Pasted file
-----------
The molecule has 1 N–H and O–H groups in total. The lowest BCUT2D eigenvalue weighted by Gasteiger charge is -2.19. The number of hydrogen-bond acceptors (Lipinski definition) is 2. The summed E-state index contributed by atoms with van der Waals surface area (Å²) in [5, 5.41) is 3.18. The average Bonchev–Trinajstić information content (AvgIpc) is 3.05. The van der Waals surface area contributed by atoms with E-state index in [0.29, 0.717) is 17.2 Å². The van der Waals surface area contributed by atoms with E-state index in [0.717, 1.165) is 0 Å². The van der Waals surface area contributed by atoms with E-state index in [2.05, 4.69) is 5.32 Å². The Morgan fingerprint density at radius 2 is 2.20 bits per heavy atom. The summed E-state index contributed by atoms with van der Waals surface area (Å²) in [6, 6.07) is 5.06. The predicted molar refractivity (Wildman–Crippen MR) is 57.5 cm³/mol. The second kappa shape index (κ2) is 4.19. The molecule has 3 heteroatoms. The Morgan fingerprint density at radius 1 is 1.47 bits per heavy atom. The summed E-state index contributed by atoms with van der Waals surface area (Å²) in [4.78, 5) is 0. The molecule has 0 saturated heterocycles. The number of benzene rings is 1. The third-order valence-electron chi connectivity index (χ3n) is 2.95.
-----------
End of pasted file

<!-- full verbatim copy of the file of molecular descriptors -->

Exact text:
The molecule has 1 N–H and O–H groups in total. The lowest BCUT2D eigenvalue weighted by Gasteiger charge is -2.19. The number of hydrogen-bond acceptors (Lipinski definition) is 2. The summed E-state index contributed by atoms with van der Waals surface area (Å²) in [5, 5.41) is 3.18. The average Bonchev–Trinajstić information content (AvgIpc) is 3.05. The van der Waals surface area contributed by atoms with E-state index in [0.29, 0.717) is 17.2 Å². The van der Waals surface area contributed by atoms with E-state index in [0.717, 1.165) is 0 Å². The van der Waals surface area contributed by atoms with E-state index in [2.05, 4.69) is 5.32 Å². The Morgan fingerprint density at radius 2 is 2.20 bits per heavy atom. The summed E-state index contributed by atoms with van der Waals surface area (Å²) in [6, 6.07) is 5.06. The predicted molar refractivity (Wildman–Crippen MR) is 57.5 cm³/mol. The second kappa shape index (κ2) is 4.19. The molecule has 3 heteroatoms. The Morgan fingerprint density at radius 1 is 1.47 bits per heavy atom. The summed E-state index contributed by atoms with van der Waals surface area (Å²) in [4.78, 5) is 0. The molecule has 0 saturated heterocycles. The number of benzene rings is 1. The third-order valence-electron chi connectivity index (χ3n) is 2.95.